College of Liberal Arts & Social Sciences > Academics > Writing, Rhetoric and Discourse > Undergraduate > First-Year Writing

First-Year Writing Program

The First-Year Writing Program, a unit within the department of Writing, Rhetoric, and Discourse, provides courses to nearly all university students. Our goal is to help students learn to read and write critically within the context of the university and to prepare them for reading and writing in the world beyond.

Our program shares the following assumptions:

  1. Literacies. We are helping students further develop their literacies. By literacy, we do not mean merely learning to read and write academic discourse, but also learning ways of reading, writing, thinking, speaking, listening, persuading, informing, acting, and knowing within the contexts of university discourse(s) and multiple discourses in the world beyond the university. Consequently, writing classrooms should be places where these multiple activities are valued, and where there is ample opportunity for critical reflection on aims and results of literacy acquisition.
  2. Reflection. Students are best able to transfer writing knowledge and practices they have learned in our courses to other classes and other contexts when  they engage in regular, iterative, and sustained reflection about their writing knowledge, writing processes and practices, and writing products. Thus reflection plays a key role in learning to write effectively.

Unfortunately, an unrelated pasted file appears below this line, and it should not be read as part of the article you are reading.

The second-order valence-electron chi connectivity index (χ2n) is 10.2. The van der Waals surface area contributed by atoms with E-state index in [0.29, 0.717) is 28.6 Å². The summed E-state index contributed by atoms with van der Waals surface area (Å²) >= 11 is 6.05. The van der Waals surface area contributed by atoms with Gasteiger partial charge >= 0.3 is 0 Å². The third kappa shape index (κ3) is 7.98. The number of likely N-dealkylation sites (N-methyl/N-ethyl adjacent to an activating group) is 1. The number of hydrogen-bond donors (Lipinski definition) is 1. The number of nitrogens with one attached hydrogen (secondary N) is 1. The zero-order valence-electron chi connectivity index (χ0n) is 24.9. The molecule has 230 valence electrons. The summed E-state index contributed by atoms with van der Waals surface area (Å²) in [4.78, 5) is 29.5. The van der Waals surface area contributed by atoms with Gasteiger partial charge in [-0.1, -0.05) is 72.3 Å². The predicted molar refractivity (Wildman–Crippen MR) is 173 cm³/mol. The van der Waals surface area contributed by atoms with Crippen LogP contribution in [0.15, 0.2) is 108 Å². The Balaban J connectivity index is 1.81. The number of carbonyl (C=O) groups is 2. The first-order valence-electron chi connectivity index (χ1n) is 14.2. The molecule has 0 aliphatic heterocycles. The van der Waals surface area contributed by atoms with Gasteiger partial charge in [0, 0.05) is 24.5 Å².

3. Language is a social process. Language (written, oral and multimodal) and literacy are social processes. Language is, at heart, collaborative; hence dialogue with others is crucial for helping students situate themselves as writers, readers, and thinkers in the world.
  4. Knowledge is a transaction. Within the context of literacy learning, knowledge is best considered not as a commodity or product but rather as a complex process that involves give-and-take among participants within multiple contexts. The most productive classrooms, then, are those in which everyone learns and everyone teaches, and where knowledge is built through ongoing and productive interaction.
  5. Support and Engagement. Learning to write in new genres and contexts is an extraordinarily complex activity. It takes time and requires a supportive environment where learners’ anxiety is minimized so that they can develop confidence and motivation as writers, and where every participant has responsibility for learning and a stake in the process.